The Chancellor George Osborne delivered his first full budget today, but what does it mean for students?
Growth and Jobs: If you are graduating this year and looking for work the most important part of the budget, in terms of future job prospects, was the chancellor’s admission that the economy will be smaller that he previously predicted. George Osborne told a packed house of commons that the budget "is about the reforming the economy so we can have enduring growth for the future".
The Office for Budget Responsibility (OBR) the independent economic forecasters, said: growth would be of 1.7% for 2011 rising to 2.9% in 2014".
Prices: The OBR also predicted the cost of living to rise by between 4 and 5% this year with prices moving up more slowly (2% per annum) by 2013.
The consequence of falling growth and rising prices was reiterated by the chancellor who predicted unemployment peaking during 2011 (currently around 2.5 million)
Debt: With slower growth forecast, government net debt will remain at around 70% of one year’s economic activity (GDP) until at least 2015. This is like a graduate getting paid £21,000 a year and having a student debt of £14,700.
Tax: There is good news for students working their way through university, as the the amount you have to earn before you have to pay income tax (known as the personal allowance) will go up to £8,105 in April 2012.
The Chancellor also plans to make tax simpler by abolishing tax reliefs and merging of national contributions and income tax.
For high earners there is no immediate relief from the 50% tax, however, the Chancellor gave a big hint that the rate may be reduced in the future. The Chancellor thinks, as Nigel Lawson and Margaret Thatcher thought in the 1980's & 90's, that very high taxes are a disincentive to work and that if you tax people too much government revenue from income tax actually falls.
Business: The big budget winners, by far this year, are British business who will have their tax bill cut by 2% from April to 23% which will give UK businesses the lowest corporation tax in the industrialized world.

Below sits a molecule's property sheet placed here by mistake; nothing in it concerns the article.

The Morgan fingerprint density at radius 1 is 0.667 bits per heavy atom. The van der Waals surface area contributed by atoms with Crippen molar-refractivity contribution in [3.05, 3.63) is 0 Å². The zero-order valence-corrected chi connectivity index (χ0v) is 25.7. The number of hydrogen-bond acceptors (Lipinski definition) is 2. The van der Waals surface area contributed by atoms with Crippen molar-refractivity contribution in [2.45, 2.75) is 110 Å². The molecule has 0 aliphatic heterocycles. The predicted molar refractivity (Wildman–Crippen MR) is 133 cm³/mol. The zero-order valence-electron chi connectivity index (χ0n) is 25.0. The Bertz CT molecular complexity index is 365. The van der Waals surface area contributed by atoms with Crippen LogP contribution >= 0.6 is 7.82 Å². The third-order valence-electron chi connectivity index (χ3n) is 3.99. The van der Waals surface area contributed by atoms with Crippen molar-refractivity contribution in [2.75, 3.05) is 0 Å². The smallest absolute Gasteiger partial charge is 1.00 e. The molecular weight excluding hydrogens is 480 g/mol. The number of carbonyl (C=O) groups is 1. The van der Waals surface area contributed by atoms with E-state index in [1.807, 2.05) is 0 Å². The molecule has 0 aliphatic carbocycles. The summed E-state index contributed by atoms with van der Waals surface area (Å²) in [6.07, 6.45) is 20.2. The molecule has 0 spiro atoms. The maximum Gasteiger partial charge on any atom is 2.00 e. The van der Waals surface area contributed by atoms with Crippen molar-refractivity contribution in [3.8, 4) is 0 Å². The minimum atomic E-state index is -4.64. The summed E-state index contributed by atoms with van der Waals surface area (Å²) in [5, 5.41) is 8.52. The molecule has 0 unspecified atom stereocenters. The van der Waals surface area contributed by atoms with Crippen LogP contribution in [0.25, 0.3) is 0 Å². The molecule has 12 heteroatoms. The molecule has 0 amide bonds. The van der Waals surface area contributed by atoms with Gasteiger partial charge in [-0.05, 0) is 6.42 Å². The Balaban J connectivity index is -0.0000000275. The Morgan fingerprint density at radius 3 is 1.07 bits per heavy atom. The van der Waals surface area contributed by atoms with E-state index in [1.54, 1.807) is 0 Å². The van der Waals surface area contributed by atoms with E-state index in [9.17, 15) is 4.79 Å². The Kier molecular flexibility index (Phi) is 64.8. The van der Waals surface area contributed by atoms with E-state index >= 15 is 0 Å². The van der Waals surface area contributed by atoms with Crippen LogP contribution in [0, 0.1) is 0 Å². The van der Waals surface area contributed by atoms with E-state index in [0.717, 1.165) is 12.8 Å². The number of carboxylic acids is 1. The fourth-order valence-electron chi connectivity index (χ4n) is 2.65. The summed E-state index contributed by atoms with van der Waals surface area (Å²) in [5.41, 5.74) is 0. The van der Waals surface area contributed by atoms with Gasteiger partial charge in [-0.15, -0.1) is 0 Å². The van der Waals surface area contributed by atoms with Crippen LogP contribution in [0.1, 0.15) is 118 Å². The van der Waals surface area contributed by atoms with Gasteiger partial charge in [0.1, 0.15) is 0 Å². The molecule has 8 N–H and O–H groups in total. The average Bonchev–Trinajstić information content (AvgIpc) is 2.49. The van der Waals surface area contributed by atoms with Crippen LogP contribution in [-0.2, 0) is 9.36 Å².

Together with a raft of new enterprise schemes, including 40,000 new apprenticeships and the creation of 21 regional enterprise zones, small businesses will also get more government money to help pay the rates until 2012.
Fags & Booze: There are no immediate changes to alcohol and tobacco prices, which will be limited to a 2% rise above inflation (currently 4.4%). Though there is likely to be more tax on rolling tobacco in the future.
Cheap Housing: Students expecting to graduate with large debts may benefit from more government cash to help them get on the property ladder. The government is providing £250m to help first-time buyers purchase newly-built homes.
Environment: Many students will be pleased to see more help for environmental projects, which include a new Green Deal to reduce energy bills, the introduction of a carbon price floor for the power sector and the creation of a new "green investment bank" from 2012 which will have access to a £3bn fund.
Fuel: For those students able to afford to run a car from 6pm tonight, fuel duty will be cut by 1p per litre. More importantly, however, there is also a U-Turn on the 8p hike threatened by the Chancellor in the autumn.
Summary: Overall, this is a budget for big business designed by a government that believes that, by reducing public spending and business taxes, the private sector will be better able to deliver the economic growth and new jobs the country so desperately needs. We will have to wait and see, but the downside of this approach is less jobs in the short-term.